There are four key principles used with value investing. Each is required. They are:
- Risk Reduction – Buy only high quality stocks;
- Intrinsic Value – The underlying assets and operations are of good quality and performance;
- Financial Analysis – Use core financial information, business ratios and key performance indicators to create a high level of confidence that recovery is just a matter of time;
- Patience – Allow time to work for the investor.
If you are interested in learning more, go to the Membership Program page under Value Investing section in the header above.
Join the value investing club and learn about value investing and how you can easily acquire similar results with your investment fund. Upon joining, you’ll receive the book Value Investing with Business Ratios, a reference guide used with all the decision models you build. Each member goes through three distinct phases:
- Education – Introduction to value investing along with terminology used are explained. Key principles of value investing are covered via a series of lessons and tutorials.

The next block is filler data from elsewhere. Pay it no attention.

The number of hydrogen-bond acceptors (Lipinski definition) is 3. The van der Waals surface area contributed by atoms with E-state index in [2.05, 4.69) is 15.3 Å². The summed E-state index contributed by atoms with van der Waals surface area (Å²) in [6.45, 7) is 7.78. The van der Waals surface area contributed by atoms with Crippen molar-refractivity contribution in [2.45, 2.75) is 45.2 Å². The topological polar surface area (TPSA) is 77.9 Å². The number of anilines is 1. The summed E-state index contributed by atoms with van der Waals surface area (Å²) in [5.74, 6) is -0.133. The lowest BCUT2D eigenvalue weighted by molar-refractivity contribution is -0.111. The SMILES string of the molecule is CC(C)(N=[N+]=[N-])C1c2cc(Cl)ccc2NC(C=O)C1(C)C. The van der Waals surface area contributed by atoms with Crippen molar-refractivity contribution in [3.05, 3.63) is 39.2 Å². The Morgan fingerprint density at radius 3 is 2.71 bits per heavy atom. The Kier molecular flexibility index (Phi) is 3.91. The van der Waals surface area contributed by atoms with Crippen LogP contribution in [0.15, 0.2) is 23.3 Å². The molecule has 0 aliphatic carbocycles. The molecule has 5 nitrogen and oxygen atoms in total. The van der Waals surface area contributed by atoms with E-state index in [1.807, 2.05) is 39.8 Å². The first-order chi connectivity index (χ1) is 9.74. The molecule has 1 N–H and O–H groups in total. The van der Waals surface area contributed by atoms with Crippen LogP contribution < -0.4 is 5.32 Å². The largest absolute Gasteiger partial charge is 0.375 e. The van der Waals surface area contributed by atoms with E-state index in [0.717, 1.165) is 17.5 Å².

- Development – Members are taught how pools of investments are developed by first learning about financial metrics and how to read financial statements. The member then uses existing models to grasp the core understanding of developing buy/sell triggers for high quality stocks.
- Sophistication – Most members reach this phase of understanding after about six months. Many members create their own pools of investments and share with others their knowledge. Members are introduced to more sophisticated types of investments and how to use them to reduce risk and improve, via leverage, overall returns for their value investment pools.
Each week, you receive an e-mail with a full update on the pools. Follow along as the Investment Fund grows. Start investing with confidence from what you learn. Create your own fund and over time, accumulate wealth. Joining entitles you to the following:
- Lessons about value investing and the principles involved;
- Free webinars from the author following up the lessons;
- Charts, graphs, tutorials, templates and resources to use when you create your own pool;
- Access to existing pools and their respective data models along with buy/sell triggers;
- Follow along with the investment fund and its weekly updates;
- White papers addressing financial principles and proper interpretation methods; AND
- Some simple good advice.